If you listen to Ben Bernanke and Wall Street economists, it was the damage the subprime mortgage crisis inflicted on highly leveraged banks that deep-sixed the global economy.

No one has to tell me about how severe the banking crisis was. Why the hell do you think I’m an author now? But blowing up bonuses at investment banks and blowing up the world economy are two very different notions.

Everyone will tell you that it was virtually free credit conditions that spawned the subprime mortgage phenomenon. And everyone acknowledges that it was the sharp mid-decade run-up in interest rates that burst the bubble and caused the collapse in US housing prices and in the value of those mortgage-backed securities that are still wreaking havoc on bank balance sheets all around the world.

But the question folks aren’t answering is, what forced that fatal five-fold increase in the federal funds rate in the first place?

The answer to that, my friends, doesn’t lie with foreclosed homes in Cleveland, or with over-leveraged banks in New York, but rather with something that was happening in Cushing, Oklahoma.

From January 2004 to January 2006, a doubling in the price of West Texas Intermediate (the benchmark oil price in North America, which is priced at Cushing), from $35 per barrel to $70 per barrel, drove energy inflation through the roof.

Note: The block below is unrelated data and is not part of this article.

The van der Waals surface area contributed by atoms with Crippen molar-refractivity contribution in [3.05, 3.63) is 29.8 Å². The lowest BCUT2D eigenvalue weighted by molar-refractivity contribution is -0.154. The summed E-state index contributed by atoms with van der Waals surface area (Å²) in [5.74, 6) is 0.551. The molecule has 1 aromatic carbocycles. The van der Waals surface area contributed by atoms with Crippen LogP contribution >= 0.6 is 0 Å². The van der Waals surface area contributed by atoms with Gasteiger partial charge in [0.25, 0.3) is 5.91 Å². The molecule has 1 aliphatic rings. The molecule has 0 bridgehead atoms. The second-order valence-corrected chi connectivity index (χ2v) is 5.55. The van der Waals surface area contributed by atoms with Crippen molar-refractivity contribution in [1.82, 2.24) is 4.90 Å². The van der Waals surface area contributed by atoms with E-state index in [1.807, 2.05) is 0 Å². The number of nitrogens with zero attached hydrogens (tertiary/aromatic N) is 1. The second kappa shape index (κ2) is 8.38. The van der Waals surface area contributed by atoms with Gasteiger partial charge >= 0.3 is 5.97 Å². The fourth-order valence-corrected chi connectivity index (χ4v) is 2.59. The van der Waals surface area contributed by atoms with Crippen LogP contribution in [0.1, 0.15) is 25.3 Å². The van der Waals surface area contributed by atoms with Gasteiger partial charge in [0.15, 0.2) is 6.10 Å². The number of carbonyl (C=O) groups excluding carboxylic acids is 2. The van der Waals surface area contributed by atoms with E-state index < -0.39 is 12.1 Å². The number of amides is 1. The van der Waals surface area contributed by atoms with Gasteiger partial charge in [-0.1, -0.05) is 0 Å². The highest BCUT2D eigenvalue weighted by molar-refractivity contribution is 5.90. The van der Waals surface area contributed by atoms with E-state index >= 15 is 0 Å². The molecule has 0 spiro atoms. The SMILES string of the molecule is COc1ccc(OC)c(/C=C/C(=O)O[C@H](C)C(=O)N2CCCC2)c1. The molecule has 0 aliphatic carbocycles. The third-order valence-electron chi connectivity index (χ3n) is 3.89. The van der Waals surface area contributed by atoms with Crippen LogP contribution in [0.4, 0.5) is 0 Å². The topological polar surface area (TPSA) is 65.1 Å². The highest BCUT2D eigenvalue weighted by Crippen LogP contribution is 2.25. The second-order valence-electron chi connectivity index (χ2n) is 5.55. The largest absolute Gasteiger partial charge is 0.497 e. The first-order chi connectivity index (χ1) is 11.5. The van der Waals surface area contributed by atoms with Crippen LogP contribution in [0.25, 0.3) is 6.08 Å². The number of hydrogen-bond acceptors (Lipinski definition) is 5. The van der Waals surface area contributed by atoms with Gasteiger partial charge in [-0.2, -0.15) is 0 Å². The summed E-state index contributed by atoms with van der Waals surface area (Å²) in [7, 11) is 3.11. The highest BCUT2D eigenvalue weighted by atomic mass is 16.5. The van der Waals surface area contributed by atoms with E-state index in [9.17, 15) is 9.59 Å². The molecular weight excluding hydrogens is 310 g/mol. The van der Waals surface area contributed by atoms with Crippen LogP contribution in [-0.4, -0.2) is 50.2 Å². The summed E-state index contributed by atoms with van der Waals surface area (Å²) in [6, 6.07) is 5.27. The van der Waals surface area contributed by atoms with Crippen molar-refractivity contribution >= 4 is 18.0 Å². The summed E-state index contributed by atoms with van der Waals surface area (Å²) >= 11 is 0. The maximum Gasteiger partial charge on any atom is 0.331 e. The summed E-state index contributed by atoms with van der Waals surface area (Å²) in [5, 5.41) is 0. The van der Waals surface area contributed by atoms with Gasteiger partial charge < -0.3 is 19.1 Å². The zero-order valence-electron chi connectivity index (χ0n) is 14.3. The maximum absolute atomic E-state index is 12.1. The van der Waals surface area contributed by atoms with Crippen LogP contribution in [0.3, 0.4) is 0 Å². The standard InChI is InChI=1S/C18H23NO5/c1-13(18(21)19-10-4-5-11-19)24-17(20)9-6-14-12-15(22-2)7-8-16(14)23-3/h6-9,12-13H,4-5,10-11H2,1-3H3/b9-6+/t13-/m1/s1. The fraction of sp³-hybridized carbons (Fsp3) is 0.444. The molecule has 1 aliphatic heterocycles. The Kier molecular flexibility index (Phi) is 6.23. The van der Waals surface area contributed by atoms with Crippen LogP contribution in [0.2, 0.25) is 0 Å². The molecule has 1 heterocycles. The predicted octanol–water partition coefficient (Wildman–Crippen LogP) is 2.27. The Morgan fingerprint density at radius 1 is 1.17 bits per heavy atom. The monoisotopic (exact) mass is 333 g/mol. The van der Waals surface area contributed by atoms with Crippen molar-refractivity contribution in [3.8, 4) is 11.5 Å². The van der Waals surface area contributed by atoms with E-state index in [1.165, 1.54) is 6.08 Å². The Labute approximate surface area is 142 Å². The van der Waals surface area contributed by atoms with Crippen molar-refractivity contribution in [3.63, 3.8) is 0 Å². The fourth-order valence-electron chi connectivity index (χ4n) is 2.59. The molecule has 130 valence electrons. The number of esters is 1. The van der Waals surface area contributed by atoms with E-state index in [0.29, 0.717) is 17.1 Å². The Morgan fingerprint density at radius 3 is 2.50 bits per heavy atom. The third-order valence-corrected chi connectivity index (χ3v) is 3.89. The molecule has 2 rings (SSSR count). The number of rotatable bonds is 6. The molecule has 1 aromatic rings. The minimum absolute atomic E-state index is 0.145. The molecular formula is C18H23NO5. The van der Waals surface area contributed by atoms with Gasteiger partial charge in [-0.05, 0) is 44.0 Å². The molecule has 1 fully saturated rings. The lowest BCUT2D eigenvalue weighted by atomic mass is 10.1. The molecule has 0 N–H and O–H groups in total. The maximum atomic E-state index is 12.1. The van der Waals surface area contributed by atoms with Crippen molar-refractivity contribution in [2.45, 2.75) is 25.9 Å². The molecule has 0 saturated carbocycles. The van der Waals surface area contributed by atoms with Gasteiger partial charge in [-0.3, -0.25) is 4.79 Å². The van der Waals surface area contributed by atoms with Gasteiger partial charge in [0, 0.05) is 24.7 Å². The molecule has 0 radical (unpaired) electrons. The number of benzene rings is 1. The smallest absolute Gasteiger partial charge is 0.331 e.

Inflation, as measured in the energy component of the US Consumer Price Index, soared from an annual rate of less than one per cent to as high as 35 per cent. That, in turn, drove the headline consumer price inflation rate from less than two per cent to almost six per cent, the highest reading since Saddam Hussein lit Kuwaiti oil fields ablaze in 1991.

The Federal Reserve Board had no choice but to follow suit. Pretty soon, not only was inflation at almost 6 per cent, but the federal funds rate was as well.

Suddenly borrowing wasn’t free any more, and then, when homeowners couldn’t make the mortgage payments on homes they couldn’t afford in the first place, the whole financial system imploded.

But if oil had stayed around $35 per barrel (incidentally what the “energy experts” were calling for at the time), energy inflation would never have spiked, and neither headline inflation nor the federal funds rate would have gotten anywhere remotely close to the levels that sparked the financial crisis.

The subprime mortgage crisis was not the cause of the recession. It was a symptom of a much bigger problem—an energy shock.

It was oil prices that brought about the last recession, and unless we make some major changes to the way we live, it’ll be oil prices that bring about the next recession as well.

Ben Bernanke doesn’t get it. Make sure you do.

  • hera1

    Well I do agree now what must we do to protect ourselves. Get out of equities totally or Cash is King. There is so much info that it is hard to wrap our heads around it. What to believe or actually, What must we do!!!!!

  • Colin Smith

    I've been saying this all along. In fact you will find energy, and its implications, behind all economic movements, especially now – as Jeff Rubin well knows. And currently, with US demand still down, oil is creeping quickly towards $80. China is ramping up demand, and when oil hits $85/90; you guess it, the economies will crack again. Doubtless they'll blame government, global warming and banking again, but we know the truth.